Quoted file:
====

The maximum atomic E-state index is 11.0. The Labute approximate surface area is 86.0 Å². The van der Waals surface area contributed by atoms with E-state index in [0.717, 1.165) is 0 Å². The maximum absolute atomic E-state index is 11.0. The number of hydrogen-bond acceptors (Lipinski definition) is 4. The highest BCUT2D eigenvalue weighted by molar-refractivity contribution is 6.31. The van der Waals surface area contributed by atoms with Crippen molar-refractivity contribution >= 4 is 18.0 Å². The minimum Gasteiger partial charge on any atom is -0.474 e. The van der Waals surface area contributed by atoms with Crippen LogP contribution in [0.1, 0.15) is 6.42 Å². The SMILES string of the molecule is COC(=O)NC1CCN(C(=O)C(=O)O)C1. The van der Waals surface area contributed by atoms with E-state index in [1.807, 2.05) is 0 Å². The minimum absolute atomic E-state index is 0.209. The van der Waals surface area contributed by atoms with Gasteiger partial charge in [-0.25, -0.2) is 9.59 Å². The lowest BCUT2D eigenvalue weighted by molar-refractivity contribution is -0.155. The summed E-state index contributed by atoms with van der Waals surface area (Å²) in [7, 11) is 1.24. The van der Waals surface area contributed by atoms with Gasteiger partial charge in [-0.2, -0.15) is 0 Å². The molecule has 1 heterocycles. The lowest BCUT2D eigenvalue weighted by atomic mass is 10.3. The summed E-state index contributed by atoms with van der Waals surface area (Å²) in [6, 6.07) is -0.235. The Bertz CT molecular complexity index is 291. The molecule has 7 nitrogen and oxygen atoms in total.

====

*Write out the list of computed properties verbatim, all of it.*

The maximum atomic E-state index is 11.0. The Labute approximate surface area is 86.0 Å². The van der Waals surface area contributed by atoms with E-state index in [0.717, 1.165) is 0 Å². The maximum absolute atomic E-state index is 11.0. The number of hydrogen-bond acceptors (Lipinski definition) is 4. The highest BCUT2D eigenvalue weighted by molar-refractivity contribution is 6.31. The van der Waals surface area contributed by atoms with Crippen molar-refractivity contribution >= 4 is 18.0 Å². The minimum Gasteiger partial charge on any atom is -0.474 e. The van der Waals surface area contributed by atoms with Crippen LogP contribution in [0.1, 0.15) is 6.42 Å². The SMILES string of the molecule is COC(=O)NC1CCN(C(=O)C(=O)O)C1. The van der Waals surface area contributed by atoms with E-state index in [1.807, 2.05) is 0 Å². The minimum absolute atomic E-state index is 0.209. The van der Waals surface area contributed by atoms with Gasteiger partial charge in [-0.25, -0.2) is 9.59 Å². The lowest BCUT2D eigenvalue weighted by molar-refractivity contribution is -0.155. The summed E-state index contributed by atoms with van der Waals surface area (Å²) in [7, 11) is 1.24. The van der Waals surface area contributed by atoms with Gasteiger partial charge in [-0.2, -0.15) is 0 Å². The molecule has 1 heterocycles. The lowest BCUT2D eigenvalue weighted by atomic mass is 10.3. The summed E-state index contributed by atoms with van der Waals surface area (Å²) in [6, 6.07) is -0.235. The Bertz CT molecular complexity index is 291. The molecule has 7 nitrogen and oxygen atoms in total.